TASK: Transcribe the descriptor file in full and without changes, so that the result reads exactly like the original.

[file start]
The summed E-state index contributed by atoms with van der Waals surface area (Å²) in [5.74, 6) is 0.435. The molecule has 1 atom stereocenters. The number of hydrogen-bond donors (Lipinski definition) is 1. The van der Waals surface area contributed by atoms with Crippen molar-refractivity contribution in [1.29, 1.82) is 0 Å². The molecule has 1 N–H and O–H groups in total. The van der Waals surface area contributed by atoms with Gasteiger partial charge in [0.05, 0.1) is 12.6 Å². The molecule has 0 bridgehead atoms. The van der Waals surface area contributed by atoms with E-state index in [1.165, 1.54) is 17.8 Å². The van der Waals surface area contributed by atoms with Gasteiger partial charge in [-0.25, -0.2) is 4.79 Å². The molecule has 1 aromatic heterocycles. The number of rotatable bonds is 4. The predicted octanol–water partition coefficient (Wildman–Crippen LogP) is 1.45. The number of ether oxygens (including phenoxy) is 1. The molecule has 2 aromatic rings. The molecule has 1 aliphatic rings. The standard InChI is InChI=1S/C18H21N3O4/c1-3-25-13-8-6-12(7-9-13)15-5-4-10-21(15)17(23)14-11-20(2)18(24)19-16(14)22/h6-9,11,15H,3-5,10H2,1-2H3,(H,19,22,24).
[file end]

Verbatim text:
The summed E-state index contributed by atoms with van der Waals surface area (Å²) in [5.74, 6) is 0.435. The molecule has 1 atom stereocenters. The number of hydrogen-bond donors (Lipinski definition) is 1. The van der Waals surface area contributed by atoms with Crippen molar-refractivity contribution in [1.29, 1.82) is 0 Å². The molecule has 1 N–H and O–H groups in total. The van der Waals surface area contributed by atoms with Gasteiger partial charge in [0.05, 0.1) is 12.6 Å². The molecule has 0 bridgehead atoms. The van der Waals surface area contributed by atoms with E-state index in [1.165, 1.54) is 17.8 Å². The van der Waals surface area contributed by atoms with Gasteiger partial charge in [-0.25, -0.2) is 4.79 Å². The molecule has 1 aromatic heterocycles. The number of rotatable bonds is 4. The predicted octanol–water partition coefficient (Wildman–Crippen LogP) is 1.45. The number of ether oxygens (including phenoxy) is 1. The molecule has 2 aromatic rings. The molecule has 1 aliphatic rings. The standard InChI is InChI=1S/C18H21N3O4/c1-3-25-13-8-6-12(7-9-13)15-5-4-10-21(15)17(23)14-11-20(2)18(24)19-16(14)22/h6-9,11,15H,3-5,10H2,1-2H3,(H,19,22,24).